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December 2012, Volume 42 Number 12 , p 16 - 17


  • Christopher Wheatley MS, BSN, BA, RN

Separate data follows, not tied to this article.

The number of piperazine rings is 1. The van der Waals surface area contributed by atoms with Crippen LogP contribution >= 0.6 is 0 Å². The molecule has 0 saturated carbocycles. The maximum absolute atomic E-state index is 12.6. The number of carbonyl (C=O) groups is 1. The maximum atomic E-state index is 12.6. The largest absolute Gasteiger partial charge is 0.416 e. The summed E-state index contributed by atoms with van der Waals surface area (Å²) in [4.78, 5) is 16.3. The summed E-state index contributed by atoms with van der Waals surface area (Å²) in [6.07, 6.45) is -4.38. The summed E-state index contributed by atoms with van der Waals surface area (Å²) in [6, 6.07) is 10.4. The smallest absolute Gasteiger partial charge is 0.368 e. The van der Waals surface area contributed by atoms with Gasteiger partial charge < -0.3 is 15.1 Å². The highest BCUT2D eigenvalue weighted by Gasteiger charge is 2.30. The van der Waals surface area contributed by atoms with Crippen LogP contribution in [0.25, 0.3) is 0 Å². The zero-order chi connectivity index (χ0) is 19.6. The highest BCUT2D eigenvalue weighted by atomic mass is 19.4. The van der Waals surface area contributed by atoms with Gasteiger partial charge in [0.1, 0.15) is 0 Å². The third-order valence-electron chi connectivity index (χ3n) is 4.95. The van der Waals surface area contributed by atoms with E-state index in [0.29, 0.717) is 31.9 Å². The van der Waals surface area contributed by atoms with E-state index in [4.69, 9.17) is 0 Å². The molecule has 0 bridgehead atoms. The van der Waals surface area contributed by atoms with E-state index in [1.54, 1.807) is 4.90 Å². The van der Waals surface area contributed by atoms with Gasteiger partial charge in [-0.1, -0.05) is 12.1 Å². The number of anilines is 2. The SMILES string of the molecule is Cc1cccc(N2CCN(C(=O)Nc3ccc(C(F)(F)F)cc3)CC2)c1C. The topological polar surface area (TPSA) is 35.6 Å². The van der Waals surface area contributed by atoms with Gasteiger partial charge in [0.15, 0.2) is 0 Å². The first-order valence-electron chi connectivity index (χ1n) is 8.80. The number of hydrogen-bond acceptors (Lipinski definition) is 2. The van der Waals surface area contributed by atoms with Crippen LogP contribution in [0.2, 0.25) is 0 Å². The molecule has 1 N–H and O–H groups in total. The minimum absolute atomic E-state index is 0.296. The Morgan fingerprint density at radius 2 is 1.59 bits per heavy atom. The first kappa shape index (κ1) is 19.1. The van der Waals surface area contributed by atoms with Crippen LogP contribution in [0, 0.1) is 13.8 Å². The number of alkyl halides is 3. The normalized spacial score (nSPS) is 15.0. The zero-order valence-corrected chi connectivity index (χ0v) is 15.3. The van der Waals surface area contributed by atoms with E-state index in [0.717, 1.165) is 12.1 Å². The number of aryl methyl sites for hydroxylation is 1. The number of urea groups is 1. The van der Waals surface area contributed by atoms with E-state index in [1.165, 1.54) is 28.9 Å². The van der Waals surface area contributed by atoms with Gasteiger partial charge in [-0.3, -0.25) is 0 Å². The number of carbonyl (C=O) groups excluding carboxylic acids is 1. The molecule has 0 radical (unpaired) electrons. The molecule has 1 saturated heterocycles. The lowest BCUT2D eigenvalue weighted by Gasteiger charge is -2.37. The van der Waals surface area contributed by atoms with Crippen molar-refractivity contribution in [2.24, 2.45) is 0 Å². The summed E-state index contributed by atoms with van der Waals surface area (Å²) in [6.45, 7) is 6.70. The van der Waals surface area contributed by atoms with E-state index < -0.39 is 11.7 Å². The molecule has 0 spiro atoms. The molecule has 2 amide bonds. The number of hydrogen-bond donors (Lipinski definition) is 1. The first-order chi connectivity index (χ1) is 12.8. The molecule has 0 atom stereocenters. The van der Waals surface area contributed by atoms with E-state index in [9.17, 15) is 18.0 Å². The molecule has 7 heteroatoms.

HOMELESSNESS is a growing problem nationwide. A 2009 survey conducted by the Department of Housing and Urban Development (HUD) estimated that every night, 110,917 American adults experienced chronic homelessness; about 75% of the population were men with an average age of 50.1 Nearly 242,000 persons in families experienced homelessness and almost 1 million children were identified as homeless in the 2009-2010 school year.2The University of Tennessee at Chattanooga (UTC) is located near downtown Chattanooga, where many homeless people live. The College of Nursing's senior class participates in a community-based project every semester as a component of the community health class. The focus of the project for the class graduating in December 2010 was helping the homeless in Chattanooga. This article describes my experiences during this eye-opening project.In Chattanooga, the HUD point-in-time survey (conducted January 25, 2009) showed that more than 4,094 people experience homelessness annually, and one-third of these are children with an average age of 5 years.3Here in Chattanooga, ending homelessness has been a personal crusade of the mayor as well as the professor who teaches community health at UTC. The latter has been involved with homeless people for many years and arranges for her students to participate at the Chattanooga Community Kitchen, where they provide foot care for the homeless, away from the actual kitchen. A few years ago, our professor met the podiatrist who volunteers at the foot clinic once a week. The podiatrist mentioned that he needed volunteers and our professor thought that bringing in nursing students was a natural match.One day our professor announced that we'd be divided into five groups, four of which would be sent out onto the streets of Chattanooga as simulated homeless people in various situations. This project was created to raise awareness among students about the plight of underserved populations-populations that we as future nurses

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